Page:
I’m convinced George Motz’s cross country quest to find the best burgers in America in his book/documentary Hamburger America makes him quite possibly one of the greatest human beings ever to eventually get a stern lecture from a physician.

In the film, all the focused-upon restaurants have been in business for a minimum of forty years.  You’ll find consistencies across that resonate with even the most ardent of sprout munchers.  The burger is obviously the star, but the supporting actors steal the show for me, i.e. the 50s-era neon signs, polished chrome stools, and the American Gothic-esque couples standing proudly in front of their mom and pop lunch counters where the size is “one” and the portion is whatever granny pats out.

These are truly the heartiest scrub-tree rugged organizations in their ability to eke out a living and a superior product in the flattened American fast food landscape.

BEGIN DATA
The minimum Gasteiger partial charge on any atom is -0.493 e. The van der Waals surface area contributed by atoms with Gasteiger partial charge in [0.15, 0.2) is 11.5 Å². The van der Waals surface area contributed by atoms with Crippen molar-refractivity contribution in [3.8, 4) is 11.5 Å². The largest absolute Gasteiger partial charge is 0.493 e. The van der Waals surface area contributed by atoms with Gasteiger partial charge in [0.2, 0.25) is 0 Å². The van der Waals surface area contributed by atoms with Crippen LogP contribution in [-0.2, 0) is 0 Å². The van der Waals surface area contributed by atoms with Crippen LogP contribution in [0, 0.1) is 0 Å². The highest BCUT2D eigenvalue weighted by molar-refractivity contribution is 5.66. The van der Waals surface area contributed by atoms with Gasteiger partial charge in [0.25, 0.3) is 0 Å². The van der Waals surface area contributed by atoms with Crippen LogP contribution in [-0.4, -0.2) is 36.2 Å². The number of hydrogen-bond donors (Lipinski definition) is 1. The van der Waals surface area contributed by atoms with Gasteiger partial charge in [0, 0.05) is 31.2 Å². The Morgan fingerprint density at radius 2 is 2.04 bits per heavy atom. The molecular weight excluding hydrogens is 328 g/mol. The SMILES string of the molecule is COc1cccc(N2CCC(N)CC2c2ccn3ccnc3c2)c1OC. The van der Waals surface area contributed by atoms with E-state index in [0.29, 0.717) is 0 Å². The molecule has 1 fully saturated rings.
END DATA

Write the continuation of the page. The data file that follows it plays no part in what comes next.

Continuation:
You’ll see the regionally familiar Billy Goat Tavern (Chicago) and Hamburger Inn #2 (Iowa City) and wonder if there will ever come an occasion to visit places like Stella’s Hamburgers in Bellevue, Nebraska.

It’s a brutal book to skim at 11:30am.

bobby-flayHungry for a good old-fashioned American meal? It’s hard to beat the classic triumvirate of hamburger, French fries and a milkshake. Bobby Flay’s Burgers, Fries and Shakes shows how to take these favorites and kick them up a notch.

Flay starts with advice on finding and using the best ingredients and preferred cooking methods. Next he shows you variations on the classics – Greek burgers with feta cheese and Greek yogurt, fries made with sweet potatoes and condiments ranging from chipotle ketchup to red chili mustard. Milkshakes get special attention too – what about blackberry cheesecake or or peanut butter-banana-marshmallow? Intrigued yet?

You’ll find all of this and more, beautifully illustrated and clearly described – plenty of inspiration for creating your own version of an American classic.